Welcome to Retro Television Reviews, a feature where we review some of our favorite and least favorite shows of the past!  On Wednesdays, I will be reviewing the original Love Boat, which aired on ABC from 1977 to 1986!  The series can be streamed on Paramount Plus!

This week’s episode of The Love Boat is one of historical value so let’s climb aboard and get to it!

Episodes 1.15 & 1.16 “The Eyes of Love / Masquerade / Hollywood Royalty / The Caper: Parts 1 & 2”

(Dir by Allen Baron, originally aired on January 21st, 1978)

This is an important episode for two reasons.

First off, this episode marked the first time that the opening credits featured video of the guest stars along with their names.  This was the only time that this was done during the first season, though it would become a regular feature of the show from the second season forward.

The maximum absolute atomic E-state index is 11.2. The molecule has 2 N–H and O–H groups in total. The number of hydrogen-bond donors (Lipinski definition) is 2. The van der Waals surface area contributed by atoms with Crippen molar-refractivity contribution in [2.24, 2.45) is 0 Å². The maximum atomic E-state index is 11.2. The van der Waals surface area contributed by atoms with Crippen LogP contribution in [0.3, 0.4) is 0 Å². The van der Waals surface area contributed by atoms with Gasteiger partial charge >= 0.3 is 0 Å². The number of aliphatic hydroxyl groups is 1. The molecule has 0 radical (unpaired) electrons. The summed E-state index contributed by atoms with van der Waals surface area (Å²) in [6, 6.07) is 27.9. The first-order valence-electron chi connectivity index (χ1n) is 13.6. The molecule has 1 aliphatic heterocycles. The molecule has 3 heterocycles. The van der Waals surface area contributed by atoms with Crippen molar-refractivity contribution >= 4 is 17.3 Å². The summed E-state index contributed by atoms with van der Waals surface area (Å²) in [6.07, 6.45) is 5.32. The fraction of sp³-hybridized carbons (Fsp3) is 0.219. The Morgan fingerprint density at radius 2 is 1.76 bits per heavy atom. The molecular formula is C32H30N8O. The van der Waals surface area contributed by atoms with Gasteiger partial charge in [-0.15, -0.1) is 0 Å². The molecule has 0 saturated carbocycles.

Secondly, excluding the three pilot films that aired before the series was ordered, this was the first super-sized two hour episode of The Love Boat.  This episode is split into two parts when it airs in syndication, which is why it’s listed as being the 15th and the 16th episode of The Love Boat

Oddly enough, despite all of that, it’s pretty much a standard episode.  Usually, whenever a TV shows airs an extra-long episode, it’s because some important event is occurring.  Usually, either someone’s getting married or someone’s leaving the show or maybe an actor died and the show needs an extra hour to pay tribute to them.  In this case, though, it’s just a typical cruise of the love boat, complete with three separate stories and a lot of time spent looking at the ocean.